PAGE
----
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Yulianna Avdeeva was the First Prize winner at the prestigious International Fryderyk Chopin Piano Competition in 2010. Trained at the Gnessin Special School of Music, Avdeeva also won top honors at the Geneva International Music Competition in 2006. Since 2008, she has studied at the International Piano Academy at Lake Como. Below is a transcript of our October 2012 conversation with Yulianna Avdeeva; a condensed version of the interview was published in the S.F. Examiner newspaper.
EH: At what age did you realize that your musical gifts were perhaps a bit unusual ? Are you from a musical family ?
Avdeeva: My parents are actually not professional musicians, but I have to say that they really are big music lovers. My father has a very large collection of recordings, and from an early age I was listening a lot to this kind of music. When I was young, we had an upright piano at home and my parents noticed how very interested I was in it. I was always playing around, trying to touch the keys of the piano, singing and dancing (laughs). They somehow got the idea to see if I had a good ear. So they brought me to the Gnessin Special Music School when I was five, and the greatest luck I’ve ever had was being introduced to my teacher, Elena Ivanova. She was a fantastic teacher for me, and I studied with her from the very beginning and stayed with her until graduation, thirteen years later.
I don’t remember if I was motivated or not at five – I think probably not (laughs) – but my parents did not force me to play the piano. They would simply remind me sometimes, ‘hey, now it’s time to practice’, and I would. My first impression of wanting to become a musician was actually at my first public concert, and I was six years old. It was at a museum in Moscow and I played two Tchaikovsky pieces. And, you know, something very funny happened: my parents and teacher told me to not be afraid when I got on stage. But I just remember that from the moment I stepped onto the stage, it was a very interesting, very new feeling. I have yet to discover another feeling quite like it. When you are sharing great music with people, there is something that connects us, even if we don’t know one another. As the years went on, I realized that sharing great music was the only thing I wanted to do in life, my only wish.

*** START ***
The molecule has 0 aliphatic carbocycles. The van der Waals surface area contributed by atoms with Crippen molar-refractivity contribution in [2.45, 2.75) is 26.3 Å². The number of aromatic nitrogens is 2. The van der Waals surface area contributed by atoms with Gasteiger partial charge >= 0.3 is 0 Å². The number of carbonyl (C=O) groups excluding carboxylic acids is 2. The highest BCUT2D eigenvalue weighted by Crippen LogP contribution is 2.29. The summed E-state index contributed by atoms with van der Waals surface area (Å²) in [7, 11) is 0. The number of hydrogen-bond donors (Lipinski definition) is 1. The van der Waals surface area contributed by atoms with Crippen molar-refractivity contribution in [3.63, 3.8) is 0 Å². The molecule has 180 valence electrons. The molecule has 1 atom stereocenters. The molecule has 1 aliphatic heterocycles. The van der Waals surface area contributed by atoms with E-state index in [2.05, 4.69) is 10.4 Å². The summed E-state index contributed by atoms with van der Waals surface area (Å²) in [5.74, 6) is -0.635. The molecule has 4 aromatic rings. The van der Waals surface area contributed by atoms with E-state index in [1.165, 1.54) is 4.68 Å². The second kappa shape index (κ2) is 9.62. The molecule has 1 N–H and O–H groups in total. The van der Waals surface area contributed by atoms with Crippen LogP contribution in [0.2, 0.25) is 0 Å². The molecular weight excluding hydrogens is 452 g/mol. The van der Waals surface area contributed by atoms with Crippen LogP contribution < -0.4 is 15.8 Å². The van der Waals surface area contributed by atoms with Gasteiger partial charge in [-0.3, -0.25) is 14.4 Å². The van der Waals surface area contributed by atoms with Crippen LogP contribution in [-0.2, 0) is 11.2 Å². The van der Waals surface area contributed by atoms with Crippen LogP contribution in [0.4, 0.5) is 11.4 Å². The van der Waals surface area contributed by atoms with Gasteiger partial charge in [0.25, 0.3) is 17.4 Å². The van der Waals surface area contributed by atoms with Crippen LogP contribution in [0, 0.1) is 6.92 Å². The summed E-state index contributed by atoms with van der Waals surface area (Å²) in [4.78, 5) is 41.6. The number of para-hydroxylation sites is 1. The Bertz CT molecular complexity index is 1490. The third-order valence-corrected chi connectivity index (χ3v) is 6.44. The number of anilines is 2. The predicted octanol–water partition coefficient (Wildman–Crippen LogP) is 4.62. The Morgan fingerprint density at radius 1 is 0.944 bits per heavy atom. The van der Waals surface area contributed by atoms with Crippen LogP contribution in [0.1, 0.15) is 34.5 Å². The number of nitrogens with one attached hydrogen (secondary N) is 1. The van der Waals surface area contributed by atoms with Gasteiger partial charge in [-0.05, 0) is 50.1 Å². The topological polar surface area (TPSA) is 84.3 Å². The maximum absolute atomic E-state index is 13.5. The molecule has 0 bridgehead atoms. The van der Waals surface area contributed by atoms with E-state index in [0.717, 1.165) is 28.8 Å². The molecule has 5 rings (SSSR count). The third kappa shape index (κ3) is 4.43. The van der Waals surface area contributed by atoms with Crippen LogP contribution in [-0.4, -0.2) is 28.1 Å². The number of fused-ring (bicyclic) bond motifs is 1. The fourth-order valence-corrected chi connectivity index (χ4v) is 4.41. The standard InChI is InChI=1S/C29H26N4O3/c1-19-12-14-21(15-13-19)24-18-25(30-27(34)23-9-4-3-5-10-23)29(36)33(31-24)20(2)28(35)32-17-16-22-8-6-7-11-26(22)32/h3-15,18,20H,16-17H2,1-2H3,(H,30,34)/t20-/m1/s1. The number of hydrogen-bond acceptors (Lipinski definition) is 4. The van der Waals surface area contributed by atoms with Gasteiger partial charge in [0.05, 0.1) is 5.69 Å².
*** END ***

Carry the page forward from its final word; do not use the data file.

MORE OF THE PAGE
There are also many charities in Russia for gifted young children, and I actually played in San Francisco in 1997. I was only twelve, but I had the chance to play on stage regularly, all over the world, something that I think is very important. I established very early on what I was practicing for; there is a big difference between this experience and practicing for hours and hours, with no satisfaction and no results.
EH: What are your thoughts and habits with respect to practicing ?
Avdeeva: I have to say, I don’t consider practicing to be only the hours I spend at the piano. Of course, it depends on the situation – where I am, etc. – but a very important part for me is the mental practicing. Music is constantly playing in my head – almost 24 hours a day, even when I’m sleeping – so it’s difficult to say how many hours I practice per day. I often play the piece in my head, away from the piano, and solutions will come. I also like to learn sitting with the score, away from the piano, and I think of phrasing and even technical aspects. I learn exactly how to play the passage when I spend time mentally practicing like this. So it’s difficult to say how many hours I spend doing this (laughs).
EH: At what age did you begin thinking of the problem of piano technique ? Which Chopin Etude is the most difficult for your hand ?
Avdeeva: My teacher in Moscow, Elena Ivanova, started me on little Bach pieces from very early on. Immediately, the focus here was on the proper position of the hand. You learn how to solve technical problems with these pieces and with this idea. Czerny studies were also at the very top of the list in my education. If you play the Czerny studies, you can play almost anything – Chopin, Liszt, etc. My teacher is a very creative person, always thinking and looking for different solutions for phrasing and technique. At every lesson, I learned something very different. With the Chopin studies, they’re not only technically difficult (exhales), but there are also so many demands! (laughs) Everybody has difficulties with different things, but I find the slower studies to be very difficult and very, very demanding.
EH: You’ve won one of the most prestigious prizes in music. What is your opinion on the subject of competitions and how they mold the young pianist ? Have audiences been affected by the strict demands of competition ?
Avdeeva: I think that for young pianists, it can be very useful to prepare for competitions. You learn different repertoire, you create programs, and you learn how to really focus on stage – which are all very important for a career. These are essential skills, and as long as you are not playing competitions for the sake of playing them – every week, every month or year – you will definitely learn something from them. For myself, when I prepared for the Chopin competition, or even previous competitions, I never said to myself or felt, ‘Ok, now I am playing a competition, so I must play differently,’. You know, the people who are sitting in the hall, they are only there for the music. Their experience is not about the note-perfect performance, and for me, that has never been my wish. I wanted to somehow feel normal, to not be stressed by trying for perfection and no wrong notes. It has always been about the music and not the wrong notes.
EH: On November 11, you will be performing Chopin’s Second Piano Concerto in San Francisco. About your time in Warsaw, what did you discover, being surrounded by the atmosphere of Chopin’s homeland ?